Wednesday, 18 June 2014

Big Heads

Big heads – that is, bigger than lifesize heads – loom large in childhood. Whether we grew up with Humpty-Dumpty, Mickey Mouse, the Mr Men characters or Peppa Pig, their big heads and small bodies offer the very young an alternative image of the human or anthropomorphic form – and it’s one that has nothing to do with big-headedness. ‘Don’t worry about bodies’, these big heads tell little children, ‘faces say it all.’

Big heads have featured in art, of course, across the ages. I find them sometimes friendly, sometimes disturbing. I suppose the inscrutable Sphinx has one of the most famous outsize faces ever carved, and one would have liked to know what Shelley‘s Ozymandias looked like.  According to the poem, only ‘Two vast and trunkless legs of stone / Stand in the desert’; nevertheless,

        Near them on the sand,
Half sunk, a shattered visage lies ...

and although the head is shattered, enough remains for the traveller to discern the ‘frown / And wrinkled lip and sneer of cold command’. Rather like the Cheshire Cat’s grin, the expression – though not the face itself – survives.

In late March this year, in Paris, I sat in a small park named in honour of Georges Brassens, who had lived in nearby Impasse Florimont, originally his hiding place from the Nazis (he had managed to abscond from a forced labour camp). Brassens is revered in France today as one of the best-loved poets and song-writers of the post-war era. Schools, theatres, public spaces, even a metro station are named after him. Hence the parc Georges Brassens in the 15th Arrondissement where, in a quiet corner and silhouetted against the newly-green branches, I discovered a fine sculpture of him– a big bronze head of Brassens.

Although the neck has the hint of a collar, I think one would need more of the shoulders to call this a bust. But it needs no apology for being just a head. It is wonderful: the humane portrait of a man who was a gentle anarchist, a chanteur in the tradition of Charles Trenet, and a wryly affectionate observer of human folly – his own as much as other people’s.  Look at his high receding forehead and that slightly puzzled expression, accentuated by the wrinkle looping upwards from the bridge of his nose; eyes that seem to look inward rather than downward; a moustache, almost (but not quite) comically large, and a firm but unassertive chin. How well the sculptor, André Greck, understood this most interesting and interested of men! Julian Barnes has described Brassens as France’s greatest and wisest singer: ‘We should visit him,’ he says, ‘in whatever way we can.’ I’m glad to have done just that.

Three weeks after my encounter with Georges Brassens, I came face to face with a very different
head: this one, by Elizabeth Frink, sits outside the Exchange Arts Centre at Sturminster Newton in Dorset. Frink, who had lived in Dorset for much of her later life, has always been important to me: I count her and Jacob Epstein as the two artists who first introduced me to the possibilities of modern sculpture. In 1962, I gazed and gazed but little thought how much Epstein’s ‘St Michael defeating the Devil’ outside, and Frink’s lectern eagle inside, Basil Spence’s newly consecrated Coventry cathedral would still mean to me more than fifty years later. That they meant something to me even then I am certain: before visiting the Cathedral, I had already spent hours trying to draw these sculptures from photographs in the then just-launched Sunday Times Colour Supplement.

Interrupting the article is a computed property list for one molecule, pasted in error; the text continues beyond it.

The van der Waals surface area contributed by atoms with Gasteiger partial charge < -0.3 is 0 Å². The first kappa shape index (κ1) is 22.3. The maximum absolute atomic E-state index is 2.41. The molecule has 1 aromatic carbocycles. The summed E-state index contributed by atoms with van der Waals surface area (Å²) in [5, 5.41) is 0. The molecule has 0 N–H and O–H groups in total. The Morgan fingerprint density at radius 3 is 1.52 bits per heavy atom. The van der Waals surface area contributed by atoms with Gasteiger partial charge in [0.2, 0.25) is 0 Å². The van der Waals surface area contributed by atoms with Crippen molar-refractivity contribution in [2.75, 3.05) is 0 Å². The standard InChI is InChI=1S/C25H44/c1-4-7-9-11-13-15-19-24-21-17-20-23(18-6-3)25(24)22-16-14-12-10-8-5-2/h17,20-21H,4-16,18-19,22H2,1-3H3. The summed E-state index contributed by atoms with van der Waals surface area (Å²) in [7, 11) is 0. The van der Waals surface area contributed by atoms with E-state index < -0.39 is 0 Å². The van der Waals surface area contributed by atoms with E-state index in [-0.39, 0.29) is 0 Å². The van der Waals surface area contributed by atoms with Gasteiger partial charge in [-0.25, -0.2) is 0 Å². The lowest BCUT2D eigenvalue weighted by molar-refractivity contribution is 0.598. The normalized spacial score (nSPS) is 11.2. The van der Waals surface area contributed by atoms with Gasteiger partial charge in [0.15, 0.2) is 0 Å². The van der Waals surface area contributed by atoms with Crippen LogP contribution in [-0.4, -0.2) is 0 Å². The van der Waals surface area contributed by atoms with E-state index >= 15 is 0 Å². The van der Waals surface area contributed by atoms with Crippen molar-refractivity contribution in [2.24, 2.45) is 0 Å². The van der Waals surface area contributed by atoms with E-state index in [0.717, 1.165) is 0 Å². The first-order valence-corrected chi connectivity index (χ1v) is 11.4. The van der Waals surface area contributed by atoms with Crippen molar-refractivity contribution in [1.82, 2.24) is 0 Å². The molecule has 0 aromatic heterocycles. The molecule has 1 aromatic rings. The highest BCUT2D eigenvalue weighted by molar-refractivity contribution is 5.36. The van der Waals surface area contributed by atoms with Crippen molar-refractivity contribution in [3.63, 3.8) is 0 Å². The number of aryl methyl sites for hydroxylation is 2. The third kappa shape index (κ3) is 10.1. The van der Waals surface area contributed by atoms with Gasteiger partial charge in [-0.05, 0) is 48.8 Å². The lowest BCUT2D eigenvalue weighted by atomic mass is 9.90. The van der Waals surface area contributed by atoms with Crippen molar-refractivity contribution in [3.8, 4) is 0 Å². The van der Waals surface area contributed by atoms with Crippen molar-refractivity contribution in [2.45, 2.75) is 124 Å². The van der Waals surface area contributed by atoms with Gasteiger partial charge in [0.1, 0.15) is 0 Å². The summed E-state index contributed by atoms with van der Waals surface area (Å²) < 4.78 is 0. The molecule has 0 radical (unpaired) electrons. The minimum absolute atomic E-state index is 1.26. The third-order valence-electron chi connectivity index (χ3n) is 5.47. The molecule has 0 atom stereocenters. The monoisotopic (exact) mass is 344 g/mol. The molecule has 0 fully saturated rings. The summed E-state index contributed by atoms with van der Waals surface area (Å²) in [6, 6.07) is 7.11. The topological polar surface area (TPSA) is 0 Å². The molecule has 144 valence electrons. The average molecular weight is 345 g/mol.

Frink’s Sturminster sculpture is entitled ‘Desert Head IV’. It was given to the town in 2008. In every respect it is the antithesis of the Brassens head - except that it, too, compels our gaze. The shoulders, the neck, the chin, the mouth, nose, ear and eye: all assert their right to be taken seriously. But whereas the head of Brassens is crowned by a wave of hair sweeping back from the temples, Frink’s is without hair: this head allows nothing to distract us from its monumentality. It leads with its chin; its expression is unnerving . Whereas Brassens looks inward, this Desert Head stares – almost glares – out into the distance. The eyebrow like an escarpment separating the cranium from the cheek, the slightly aquiline nose, the mouth that seems to wrap itself around from one side of the head to the other – these features together assemble a face that might have been painted by Picasso. Indeed, if you ignore the lantern jaw, this head could almost be Picasso’s own.

Then in Dusseldorf last month I came across an even bigger, more unsettling head, one belonging to a war memorial by the German artist Jupp Rübsam (1898-1978). This memorial, to the members of the 39th Fusilier Regiment, was erected in 1928 but stood for only five years before being dismantled and effectively demolished by the nascent National Socialists, who then built one of their own. Even in its original form, it must have been a disturbing presence: the helmeted head is huge, and thick-lipped. Unnervingly un-Aryan to the Nazis, perhaps. And now? Well the expression is hard to read: from beneath the rim of the helmet, the soldier’s eyes stare out, giving nothing away. This isn’t so much a shattered, as a frozen, image.

Yet shattered the sculpture most certainly was. And now only two bits of it remain – if one may call this huge bust a ‘bit’. The head and shoulders rest on a concrete block which itself stands on an oblong brick plinth. Placed beside the head is a rescued section of what was once presumably a body: But whose body, and which section? Were you to imagine the soldier’s huge head on top of what looks like a section of rump and thigh, you’d have another (and thoroughly bizarre) kind of sphinx. It makes no sense, but this is perhaps its point. This big head was retrieved and re-erected in its present location in 1978 as a memorial ‘Gegen Terror und Intoleranz’.  Upon which subject, in its present disembodied form, it speaks eloquently – though its lips never move.

Adrian Barlow